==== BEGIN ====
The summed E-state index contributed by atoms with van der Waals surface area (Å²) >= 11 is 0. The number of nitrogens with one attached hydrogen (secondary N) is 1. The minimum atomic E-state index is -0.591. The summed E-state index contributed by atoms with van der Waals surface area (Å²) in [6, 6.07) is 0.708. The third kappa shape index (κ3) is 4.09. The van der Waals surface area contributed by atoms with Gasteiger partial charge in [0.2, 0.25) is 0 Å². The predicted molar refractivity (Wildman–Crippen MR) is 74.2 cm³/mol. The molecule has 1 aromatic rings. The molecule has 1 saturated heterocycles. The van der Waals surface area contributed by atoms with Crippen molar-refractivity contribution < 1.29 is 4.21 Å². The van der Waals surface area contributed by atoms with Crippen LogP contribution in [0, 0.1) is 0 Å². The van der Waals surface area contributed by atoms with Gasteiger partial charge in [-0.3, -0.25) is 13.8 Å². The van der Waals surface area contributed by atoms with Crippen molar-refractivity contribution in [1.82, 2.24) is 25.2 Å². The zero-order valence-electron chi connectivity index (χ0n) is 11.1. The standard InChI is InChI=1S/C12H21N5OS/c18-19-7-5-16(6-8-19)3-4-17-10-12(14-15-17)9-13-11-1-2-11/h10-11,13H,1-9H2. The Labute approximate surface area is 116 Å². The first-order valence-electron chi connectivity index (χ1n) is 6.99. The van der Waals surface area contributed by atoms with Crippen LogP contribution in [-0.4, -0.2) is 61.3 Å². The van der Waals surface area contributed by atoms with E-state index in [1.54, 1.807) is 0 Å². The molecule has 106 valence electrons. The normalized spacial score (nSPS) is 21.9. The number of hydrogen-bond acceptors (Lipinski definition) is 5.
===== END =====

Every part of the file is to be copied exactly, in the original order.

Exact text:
The summed E-state index contributed by atoms with van der Waals surface area (Å²) >= 11 is 0. The number of nitrogens with one attached hydrogen (secondary N) is 1. The minimum atomic E-state index is -0.591. The summed E-state index contributed by atoms with van der Waals surface area (Å²) in [6, 6.07) is 0.708. The third kappa shape index (κ3) is 4.09. The van der Waals surface area contributed by atoms with Gasteiger partial charge in [0.2, 0.25) is 0 Å². The predicted molar refractivity (Wildman–Crippen MR) is 74.2 cm³/mol. The molecule has 1 aromatic rings. The molecule has 1 saturated heterocycles. The van der Waals surface area contributed by atoms with Crippen molar-refractivity contribution < 1.29 is 4.21 Å². The van der Waals surface area contributed by atoms with Crippen LogP contribution in [0, 0.1) is 0 Å². The van der Waals surface area contributed by atoms with Gasteiger partial charge in [-0.3, -0.25) is 13.8 Å². The van der Waals surface area contributed by atoms with Crippen molar-refractivity contribution in [1.82, 2.24) is 25.2 Å². The zero-order valence-electron chi connectivity index (χ0n) is 11.1. The standard InChI is InChI=1S/C12H21N5OS/c18-19-7-5-16(6-8-19)3-4-17-10-12(14-15-17)9-13-11-1-2-11/h10-11,13H,1-9H2. The Labute approximate surface area is 116 Å². The first-order valence-electron chi connectivity index (χ1n) is 6.99. The van der Waals surface area contributed by atoms with Crippen LogP contribution in [-0.4, -0.2) is 61.3 Å². The van der Waals surface area contributed by atoms with E-state index in [1.54, 1.807) is 0 Å². The molecule has 106 valence electrons. The normalized spacial score (nSPS) is 21.9. The number of hydrogen-bond acceptors (Lipinski definition) is 5.